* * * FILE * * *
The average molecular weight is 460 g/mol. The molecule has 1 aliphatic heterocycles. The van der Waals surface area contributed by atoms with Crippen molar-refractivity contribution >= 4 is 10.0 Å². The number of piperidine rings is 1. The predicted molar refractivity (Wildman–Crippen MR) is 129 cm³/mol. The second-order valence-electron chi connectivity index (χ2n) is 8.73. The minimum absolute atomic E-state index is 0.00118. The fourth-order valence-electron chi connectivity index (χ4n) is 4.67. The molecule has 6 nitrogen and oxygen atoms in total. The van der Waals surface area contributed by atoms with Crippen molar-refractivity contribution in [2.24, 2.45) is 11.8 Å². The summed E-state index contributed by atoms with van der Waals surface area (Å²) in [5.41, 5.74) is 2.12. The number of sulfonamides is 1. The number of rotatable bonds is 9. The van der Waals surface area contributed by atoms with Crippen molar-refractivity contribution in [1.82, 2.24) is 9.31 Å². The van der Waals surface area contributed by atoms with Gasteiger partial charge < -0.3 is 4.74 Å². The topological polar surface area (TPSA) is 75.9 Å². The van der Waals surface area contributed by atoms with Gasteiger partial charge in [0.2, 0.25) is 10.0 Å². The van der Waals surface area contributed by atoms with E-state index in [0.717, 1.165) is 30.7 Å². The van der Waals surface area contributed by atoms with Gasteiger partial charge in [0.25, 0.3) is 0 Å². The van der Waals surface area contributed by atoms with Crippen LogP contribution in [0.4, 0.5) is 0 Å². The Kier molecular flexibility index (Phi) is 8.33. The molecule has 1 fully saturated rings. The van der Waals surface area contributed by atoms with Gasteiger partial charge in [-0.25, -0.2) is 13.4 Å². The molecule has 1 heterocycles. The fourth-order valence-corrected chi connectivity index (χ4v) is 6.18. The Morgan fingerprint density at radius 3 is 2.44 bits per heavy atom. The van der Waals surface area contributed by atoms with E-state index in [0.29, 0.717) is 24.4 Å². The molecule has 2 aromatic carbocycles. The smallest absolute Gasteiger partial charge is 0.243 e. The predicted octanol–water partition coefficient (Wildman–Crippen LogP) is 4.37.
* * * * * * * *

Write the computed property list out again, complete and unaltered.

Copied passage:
The average molecular weight is 460 g/mol. The molecule has 1 aliphatic heterocycles. The van der Waals surface area contributed by atoms with Crippen molar-refractivity contribution >= 4 is 10.0 Å². The number of piperidine rings is 1. The predicted molar refractivity (Wildman–Crippen MR) is 129 cm³/mol. The second-order valence-electron chi connectivity index (χ2n) is 8.73. The minimum absolute atomic E-state index is 0.00118. The fourth-order valence-electron chi connectivity index (χ4n) is 4.67. The molecule has 6 nitrogen and oxygen atoms in total. The van der Waals surface area contributed by atoms with Crippen molar-refractivity contribution in [2.24, 2.45) is 11.8 Å². The summed E-state index contributed by atoms with van der Waals surface area (Å²) in [5.41, 5.74) is 2.12. The number of sulfonamides is 1. The number of rotatable bonds is 9. The van der Waals surface area contributed by atoms with Crippen molar-refractivity contribution in [1.82, 2.24) is 9.31 Å². The van der Waals surface area contributed by atoms with Gasteiger partial charge < -0.3 is 4.74 Å². The topological polar surface area (TPSA) is 75.9 Å². The van der Waals surface area contributed by atoms with Gasteiger partial charge in [0.2, 0.25) is 10.0 Å². The van der Waals surface area contributed by atoms with E-state index in [0.717, 1.165) is 30.7 Å². The van der Waals surface area contributed by atoms with Gasteiger partial charge in [0.25, 0.3) is 0 Å². The van der Waals surface area contributed by atoms with Crippen LogP contribution in [0.4, 0.5) is 0 Å². The Kier molecular flexibility index (Phi) is 8.33. The molecule has 1 fully saturated rings. The van der Waals surface area contributed by atoms with Gasteiger partial charge in [-0.25, -0.2) is 13.4 Å². The molecule has 1 heterocycles. The fourth-order valence-corrected chi connectivity index (χ4v) is 6.18. The Morgan fingerprint density at radius 3 is 2.44 bits per heavy atom. The van der Waals surface area contributed by atoms with E-state index in [0.29, 0.717) is 24.4 Å². The molecule has 2 aromatic carbocycles. The smallest absolute Gasteiger partial charge is 0.243 e. The predicted octanol–water partition coefficient (Wildman–Crippen LogP) is 4.37.